Voice for the Defense Volume 40, No. 9 Edition
Bullcoming v. New Mexico, 131 S. Ct. 2705 (U.S. 2011); Reversed, remanded (5–4)
Bullcoming was sentenced to two years in prison for felony aggravated DWI/DUI. The State introduced a blood draw taken from him under a search warrant issued following his refusal of the breath alcohol test. Bullcoming argued that the laboratory report of his blood draw results was testimonial evidence subject to the Confrontation Clause. COA affirmed the conviction and upheld the trial court’s ruling that the forensic report was a business record. The court ruled that a blood alcohol report is admissible as a public record and that it presented no issue under the Confrontation Clause because the report was non-testimonial. While the case was pending in the New Mexico Supreme Court, Melendez-Diaz v. Massachusetts, 129 S. Ct. 2527 (U.S. 2009), clarified that forensic laboratory reports are testimonial and therefore the Sixth Amendment does not permit the prosecution to prove its case via ex parte out-of-court affidavits. In applying Melendez-Diaz, the New Mexico Supreme Court held that the blood alcohol report was testimonial evidence but that was admissible even though the forensic analyst who performed the test did not testify.
HELD: A blood-alcohol test admitted without the testimony of the person who prepared the results can violate a criminal defendant’s Sixth Amendment rights under the Confrontation Clause. “The Confrontation Clause does not permit the prosecution to introduce a forensic laboratory report containing a testimonial certification, made in order to prove a fact at a criminal trial, through the in-court testimony of an analyst who did not sign the certification or personally perform or observe the performance of the test reported[.]”
Bond v. United States, 131 S. Ct. 2355 (U.S. 2011); Reversed, remanded (9–0)
Bond was found guilty of trying to poison her husband’s mistress, Haynes, with toxic chemicals at least 24 times. A grand jury charged Bond with two counts of possessing and using a chemical weapon, in violation of a criminal statute implementing the treaty obligations of the United States under the 1993 Chemical Weapons Convention. Bond’s attorneys argue that the statute was intended to deal with rogue states and terrorists, and that their client should have been prosecuted under state law instead. Bond, a laboratory technician, stole the chemicals from the company where she worked. Haynes was not injured. Haynes had contacted police and postal authorities after finding the chemicals at her home. The Third Circuit held that Bond lacked standing to challenge the constitutionality of the statute under the Tenth Amendment to the U.S. Constitution.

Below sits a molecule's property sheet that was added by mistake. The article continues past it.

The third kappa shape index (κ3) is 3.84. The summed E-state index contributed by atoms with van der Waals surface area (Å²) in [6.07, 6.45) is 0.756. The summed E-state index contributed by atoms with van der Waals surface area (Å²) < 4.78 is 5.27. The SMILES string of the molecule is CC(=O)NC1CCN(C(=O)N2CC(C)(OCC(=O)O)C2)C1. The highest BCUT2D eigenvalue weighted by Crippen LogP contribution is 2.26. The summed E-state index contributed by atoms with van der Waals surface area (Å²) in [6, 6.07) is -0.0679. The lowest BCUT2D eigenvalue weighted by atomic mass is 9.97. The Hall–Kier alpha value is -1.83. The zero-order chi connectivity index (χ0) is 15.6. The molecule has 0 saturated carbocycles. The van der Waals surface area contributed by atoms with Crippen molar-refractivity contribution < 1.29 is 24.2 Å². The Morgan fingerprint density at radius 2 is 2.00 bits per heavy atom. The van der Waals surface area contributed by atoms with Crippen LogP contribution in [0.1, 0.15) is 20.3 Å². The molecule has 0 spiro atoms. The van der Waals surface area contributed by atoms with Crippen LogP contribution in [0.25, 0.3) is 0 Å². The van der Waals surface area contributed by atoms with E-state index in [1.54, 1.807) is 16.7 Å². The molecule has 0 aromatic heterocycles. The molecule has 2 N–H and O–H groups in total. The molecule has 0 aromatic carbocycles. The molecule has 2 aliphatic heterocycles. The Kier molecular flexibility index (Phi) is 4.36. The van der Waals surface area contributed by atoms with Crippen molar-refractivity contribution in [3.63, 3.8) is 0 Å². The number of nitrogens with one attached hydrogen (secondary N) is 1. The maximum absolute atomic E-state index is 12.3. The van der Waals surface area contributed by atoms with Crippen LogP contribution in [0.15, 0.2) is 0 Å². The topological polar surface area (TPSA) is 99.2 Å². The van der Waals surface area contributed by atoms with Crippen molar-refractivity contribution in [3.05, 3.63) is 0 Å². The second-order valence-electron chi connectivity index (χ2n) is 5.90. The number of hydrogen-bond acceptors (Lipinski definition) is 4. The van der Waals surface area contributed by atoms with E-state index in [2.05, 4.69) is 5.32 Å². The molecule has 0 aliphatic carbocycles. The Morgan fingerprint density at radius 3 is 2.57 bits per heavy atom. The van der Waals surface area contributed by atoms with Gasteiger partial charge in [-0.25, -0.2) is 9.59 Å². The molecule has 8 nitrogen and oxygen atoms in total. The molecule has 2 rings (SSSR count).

HELD: A defendant who has been convicted under a federal statute has standing to challenge the conviction on grounds that the statute is beyond the federal government’s enumerated powers and inconsistent with the Tenth Amendment. “Bond has standing to challenge the federal statute on grounds that the measure interferes with the powers reserved to States.”
Davis v. United States, 131 S. Ct. 2419 (U.S. 2011); Affirmed (6–2)
While conducting a routine vehicle stop, police arrested petitioner Davis, a passenger, for giving a false name. After handcuffing Davis and securing the scene, officers searched the vehicle and found a gun in his jacket. He was charged and convicted for possession of an illegal weapon. Following a jury trial, Davis was convicted and sentenced to 220 months in prison. But the Eleventh Circuit found that while the search was illegal under Arizona v. Gant, 556 U.S. 332 (2009), the evidence found in the vehicle was still admissible.
HELD: The good-faith exception to the exclusionary rule applies to a search that was authorized by precedent at the time of the search but is subsequently ruled unconstitutional. “Searches conducted in objectively reasonable reliance on binding appellate precedent are not subject to the exclusionary rule.” Justice Breyer dissented: “The Court finds a new ‘good faith’ exception which prevents application of the normal remedy for a Fourth Amendment violation, namely, suppression of the illegally seized evidence. . . . A new ‘good faith’ exception and this Court’s retroactivity decisions are incompatible.”